Sustainable development is development which enables the needs of the current generation to be met fairly without compromising the satisfaction of the needs of future generations.
Five principles show the way towards sustainable development:
universal worldwide responsibility, especially of the rich countries;
double equity, among today’s generation and between the present and future generations;
integration of the economic, social and environmental components of development;
anticipation of major risks and the need for preventive measures;
The concept has become well-known thanks mainly to two UN Conferences:
the United Nations Conference on Environment and Development (1992 in Rio de Janeiro);
the World Summit on Sustainable Development (2002 in Johannesburg).
The essential goals of sustainable development are:
changing unsustainable production and consumption patterns;
protecting and managing natural resources.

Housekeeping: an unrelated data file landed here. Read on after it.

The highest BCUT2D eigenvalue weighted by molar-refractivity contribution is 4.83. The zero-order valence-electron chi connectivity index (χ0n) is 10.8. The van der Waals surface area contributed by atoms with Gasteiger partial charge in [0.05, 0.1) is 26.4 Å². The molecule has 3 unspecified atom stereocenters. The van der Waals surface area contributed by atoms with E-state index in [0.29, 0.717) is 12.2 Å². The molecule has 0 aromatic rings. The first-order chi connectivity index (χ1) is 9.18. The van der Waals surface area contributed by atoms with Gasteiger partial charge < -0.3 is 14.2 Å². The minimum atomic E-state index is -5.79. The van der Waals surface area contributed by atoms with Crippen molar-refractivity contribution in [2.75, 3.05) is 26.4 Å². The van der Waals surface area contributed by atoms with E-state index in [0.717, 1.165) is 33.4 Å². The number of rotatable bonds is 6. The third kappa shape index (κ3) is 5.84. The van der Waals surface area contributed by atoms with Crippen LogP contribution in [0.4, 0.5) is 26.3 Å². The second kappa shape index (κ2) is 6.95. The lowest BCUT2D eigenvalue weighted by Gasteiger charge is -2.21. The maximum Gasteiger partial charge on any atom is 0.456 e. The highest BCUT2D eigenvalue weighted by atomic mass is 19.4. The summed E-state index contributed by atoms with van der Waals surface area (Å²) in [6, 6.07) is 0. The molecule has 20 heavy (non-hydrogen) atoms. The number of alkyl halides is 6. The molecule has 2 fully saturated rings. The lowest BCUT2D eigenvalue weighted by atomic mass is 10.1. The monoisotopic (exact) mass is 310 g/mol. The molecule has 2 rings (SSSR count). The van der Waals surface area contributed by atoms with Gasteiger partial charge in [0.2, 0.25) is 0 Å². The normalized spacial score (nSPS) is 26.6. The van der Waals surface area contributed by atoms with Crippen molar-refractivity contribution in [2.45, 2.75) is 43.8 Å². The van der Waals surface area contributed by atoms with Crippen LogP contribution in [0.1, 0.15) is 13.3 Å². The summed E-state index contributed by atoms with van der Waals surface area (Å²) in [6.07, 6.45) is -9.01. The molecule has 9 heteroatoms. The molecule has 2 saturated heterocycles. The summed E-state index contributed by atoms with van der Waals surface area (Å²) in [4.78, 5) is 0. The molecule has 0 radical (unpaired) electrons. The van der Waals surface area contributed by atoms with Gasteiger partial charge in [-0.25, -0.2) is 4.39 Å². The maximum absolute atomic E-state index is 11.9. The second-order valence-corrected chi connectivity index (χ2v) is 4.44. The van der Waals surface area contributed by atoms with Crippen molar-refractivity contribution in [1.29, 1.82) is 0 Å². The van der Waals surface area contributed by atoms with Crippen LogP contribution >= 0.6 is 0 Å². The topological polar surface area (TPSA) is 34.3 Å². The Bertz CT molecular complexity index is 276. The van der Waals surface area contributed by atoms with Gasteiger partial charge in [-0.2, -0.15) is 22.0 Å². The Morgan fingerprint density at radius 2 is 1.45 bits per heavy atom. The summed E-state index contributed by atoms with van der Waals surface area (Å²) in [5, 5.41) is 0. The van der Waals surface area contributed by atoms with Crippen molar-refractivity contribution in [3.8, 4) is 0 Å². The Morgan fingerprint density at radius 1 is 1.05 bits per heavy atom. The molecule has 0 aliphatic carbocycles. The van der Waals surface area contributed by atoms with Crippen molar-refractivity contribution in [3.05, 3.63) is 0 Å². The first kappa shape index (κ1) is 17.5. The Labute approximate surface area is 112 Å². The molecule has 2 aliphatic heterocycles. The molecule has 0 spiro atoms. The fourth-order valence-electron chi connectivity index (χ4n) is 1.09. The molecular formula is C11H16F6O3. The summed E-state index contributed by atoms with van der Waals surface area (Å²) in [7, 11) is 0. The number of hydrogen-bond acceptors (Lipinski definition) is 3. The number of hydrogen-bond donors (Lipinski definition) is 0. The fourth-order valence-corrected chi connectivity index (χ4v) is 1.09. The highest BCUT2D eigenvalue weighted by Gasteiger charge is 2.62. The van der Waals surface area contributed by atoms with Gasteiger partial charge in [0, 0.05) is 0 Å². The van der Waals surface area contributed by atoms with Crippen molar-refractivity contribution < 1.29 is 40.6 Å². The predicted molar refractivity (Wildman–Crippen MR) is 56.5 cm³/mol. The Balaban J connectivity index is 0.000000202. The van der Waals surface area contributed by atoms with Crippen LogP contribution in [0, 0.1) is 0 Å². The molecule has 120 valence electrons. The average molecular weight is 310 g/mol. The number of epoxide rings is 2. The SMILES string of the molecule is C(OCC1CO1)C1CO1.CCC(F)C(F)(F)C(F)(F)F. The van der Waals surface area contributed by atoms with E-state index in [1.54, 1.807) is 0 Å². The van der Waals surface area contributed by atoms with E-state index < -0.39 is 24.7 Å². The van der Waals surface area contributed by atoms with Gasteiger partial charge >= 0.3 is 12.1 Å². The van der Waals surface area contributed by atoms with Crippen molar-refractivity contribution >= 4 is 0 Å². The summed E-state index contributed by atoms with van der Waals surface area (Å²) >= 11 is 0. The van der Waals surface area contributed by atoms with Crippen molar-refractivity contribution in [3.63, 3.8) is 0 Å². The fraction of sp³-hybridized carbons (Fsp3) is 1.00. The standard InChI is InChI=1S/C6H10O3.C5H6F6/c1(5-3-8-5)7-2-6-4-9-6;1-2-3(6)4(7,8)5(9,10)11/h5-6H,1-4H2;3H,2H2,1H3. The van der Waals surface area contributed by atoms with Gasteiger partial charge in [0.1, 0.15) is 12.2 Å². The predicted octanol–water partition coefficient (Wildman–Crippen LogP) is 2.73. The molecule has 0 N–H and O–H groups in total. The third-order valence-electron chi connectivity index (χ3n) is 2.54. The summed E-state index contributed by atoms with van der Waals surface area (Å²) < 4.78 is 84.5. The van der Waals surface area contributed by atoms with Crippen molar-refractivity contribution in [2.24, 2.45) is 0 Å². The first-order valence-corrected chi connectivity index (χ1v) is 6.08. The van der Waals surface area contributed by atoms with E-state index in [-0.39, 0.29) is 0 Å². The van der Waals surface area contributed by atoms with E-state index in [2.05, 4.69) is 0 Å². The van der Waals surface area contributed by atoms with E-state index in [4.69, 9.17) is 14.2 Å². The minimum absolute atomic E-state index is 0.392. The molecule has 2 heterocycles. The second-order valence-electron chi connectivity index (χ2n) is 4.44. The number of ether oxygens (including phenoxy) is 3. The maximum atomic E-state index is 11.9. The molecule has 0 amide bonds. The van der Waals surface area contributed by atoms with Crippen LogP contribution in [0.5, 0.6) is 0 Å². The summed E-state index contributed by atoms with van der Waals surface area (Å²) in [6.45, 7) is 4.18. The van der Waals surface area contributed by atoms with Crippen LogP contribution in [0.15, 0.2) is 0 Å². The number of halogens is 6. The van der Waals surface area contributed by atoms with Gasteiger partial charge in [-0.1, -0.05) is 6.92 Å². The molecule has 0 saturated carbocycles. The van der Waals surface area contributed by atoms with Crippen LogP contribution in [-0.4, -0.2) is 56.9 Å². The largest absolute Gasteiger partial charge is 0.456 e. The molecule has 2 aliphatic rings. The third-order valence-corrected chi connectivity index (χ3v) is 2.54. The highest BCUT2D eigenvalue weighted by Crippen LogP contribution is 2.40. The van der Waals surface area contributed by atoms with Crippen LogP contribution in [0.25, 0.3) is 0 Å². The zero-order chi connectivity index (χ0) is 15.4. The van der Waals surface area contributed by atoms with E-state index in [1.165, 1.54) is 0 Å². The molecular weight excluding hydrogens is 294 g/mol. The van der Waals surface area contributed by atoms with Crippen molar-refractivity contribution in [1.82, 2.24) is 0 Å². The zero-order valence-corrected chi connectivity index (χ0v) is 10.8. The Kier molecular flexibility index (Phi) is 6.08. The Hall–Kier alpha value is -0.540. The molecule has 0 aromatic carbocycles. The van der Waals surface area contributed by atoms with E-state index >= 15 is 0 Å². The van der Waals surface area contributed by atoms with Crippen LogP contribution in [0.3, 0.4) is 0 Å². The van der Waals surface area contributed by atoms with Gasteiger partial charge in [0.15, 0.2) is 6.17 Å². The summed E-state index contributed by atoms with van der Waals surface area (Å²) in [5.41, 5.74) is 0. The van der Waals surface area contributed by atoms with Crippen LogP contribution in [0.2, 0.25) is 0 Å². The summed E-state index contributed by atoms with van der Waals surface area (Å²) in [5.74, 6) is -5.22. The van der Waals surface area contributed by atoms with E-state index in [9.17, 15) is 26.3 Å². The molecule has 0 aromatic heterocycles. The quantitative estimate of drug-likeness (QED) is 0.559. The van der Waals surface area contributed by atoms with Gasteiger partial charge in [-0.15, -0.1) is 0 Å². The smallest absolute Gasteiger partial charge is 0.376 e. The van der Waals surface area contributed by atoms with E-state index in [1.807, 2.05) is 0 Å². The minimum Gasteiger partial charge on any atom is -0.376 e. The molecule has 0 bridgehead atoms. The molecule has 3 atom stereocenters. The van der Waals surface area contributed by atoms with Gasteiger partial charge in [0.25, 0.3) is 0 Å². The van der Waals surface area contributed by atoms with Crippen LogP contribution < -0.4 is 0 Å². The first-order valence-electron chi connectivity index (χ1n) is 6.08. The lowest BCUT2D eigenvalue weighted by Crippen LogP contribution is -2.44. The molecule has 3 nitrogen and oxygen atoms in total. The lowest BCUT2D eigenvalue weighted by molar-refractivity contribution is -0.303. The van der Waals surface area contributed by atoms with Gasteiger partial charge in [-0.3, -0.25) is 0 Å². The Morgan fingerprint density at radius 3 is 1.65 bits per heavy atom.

Sustainable development and the FPB
The Federal Planning Bureau (FPB) draws up a federal report on sustainable development every two years, in accordance with the Law of 5 May 1997 regarding the co-ordination of federal sustainable development policy. The law also introduced the Federal plan for sustainable development (see Comprendre et gouverner le développement/Ontwikkeling begrijpen en sturen, third federal report on sustainable development, 2005, section 4, Stratégie fédérale de développement durable/De federale strategie inzake duurzame ontwikkeling).
In order to carry out its statutory task, the FPB works on the following topics: